Okay, for those of you not attuned to underground instrumental hip-hop, perhaps that headline didn’t make much sense. Quick background: J Dilla was a groundbreaking producer, real name James Dewitt Yancey, who worked with artists from Common and the Pharcyde to Kanye West and Busta Rhymes. He suffered from lupus, dying in February, 2006, at the heartbreakingly young age of 32. I’ve already blathered endlessly about his genius and the brilliance of his final album, Donuts, a mostly-instrumental work of re-imagined soul and melancholy notes. Dilla’s wonky, spacey style has definitely been influential, but yet it always felt like there were few (if any) hip-hop producers in his realm, creating a sound that’s definitely experimental, but still warm, organic, and full, with an off-kilter, syrupy feel to the rhythm.
Flying Lotus’ origins in Winnetka, California, couldn’t be more removed from J Dilla’s Detroit upbringing, but the 24-year-old producer (aka Steve Ellison) may have established himself as the heir to Yancey with his new album, Los Angeles. Sure, there are the basic similarities: this is crunchy, organic-sounding instrumental hip-hop, with an unashamed love of drums: tracks like “Melt” focus almost entirely on exotic-sounding percussion, similarly to the brief tom-tom-driven “People” from Dilla’s Donuts. But Flying Lotus is no copycat. On last year’s Reset EP, he struck out on a slightly darker, more electronic direction, with mechanical, buzzing tones accompanying quirky samples, and that trend is in evidence on Los Angeles as well: “Riot” features a vibrato electronic bass line, and interludes like the 45-second “Orbit 405” are a cacophony of electronic static and bleeps, like a compilation of all cell phones dialing on the eponymous freeway.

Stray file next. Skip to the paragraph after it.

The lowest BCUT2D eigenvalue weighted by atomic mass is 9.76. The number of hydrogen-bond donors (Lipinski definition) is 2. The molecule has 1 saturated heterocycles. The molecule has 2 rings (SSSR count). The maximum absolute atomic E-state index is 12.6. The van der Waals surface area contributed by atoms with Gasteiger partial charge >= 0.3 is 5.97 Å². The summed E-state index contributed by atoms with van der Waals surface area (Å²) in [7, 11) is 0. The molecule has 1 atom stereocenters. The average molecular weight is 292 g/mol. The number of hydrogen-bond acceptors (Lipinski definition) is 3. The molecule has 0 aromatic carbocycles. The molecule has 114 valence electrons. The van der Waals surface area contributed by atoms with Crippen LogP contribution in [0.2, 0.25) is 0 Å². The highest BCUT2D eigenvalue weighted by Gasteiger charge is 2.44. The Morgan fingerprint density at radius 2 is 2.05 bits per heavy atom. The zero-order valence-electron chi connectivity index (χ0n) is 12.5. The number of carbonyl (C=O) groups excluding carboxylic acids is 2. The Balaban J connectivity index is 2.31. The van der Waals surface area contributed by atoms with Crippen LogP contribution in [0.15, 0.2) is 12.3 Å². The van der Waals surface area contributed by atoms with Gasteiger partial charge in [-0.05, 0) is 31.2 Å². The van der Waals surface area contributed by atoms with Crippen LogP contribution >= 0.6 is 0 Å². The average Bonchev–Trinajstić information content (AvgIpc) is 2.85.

After the jump: Who’s your famous auntie?
It turns out Ellison is the grand-nephew of Alice Coltrane, and there’s a jazzy experimentalism in his blood. When Los Angeles heads into more standard J Dilla territory, utilizing the melodies and traditional instrumentation of classic soul, Flying Lotus still manages to define his own territory. For instance, on the appropriately-named single “RobertaFlack,” there’s a zippy, electronic hum buzzing around the groovy piano melody and romantic crooning, balancing the lazy shaker percussion that’s surely a direct nod to Dilla. The album is on Warp Records, home to Aphex Twin, after all. Ellison himself told Australia’s The Age that he wants his music to be emotional as well as experimental, saying he understands electronic music can be “abrasive,” but that he tries to “make music that you can connect to on a personal level I want it to be as engaging and warm as possible. It should surround you, envelop you.” Los Angeles does exactly that: while it works perfectly as a hypnotic soundtrack to its namesake city, its diverse influences would make it appropriate on your desert road trip or an Antarctic expedition. Do those icebreaker ships have tape decks?
Flying Lotus “Riot” (audio only)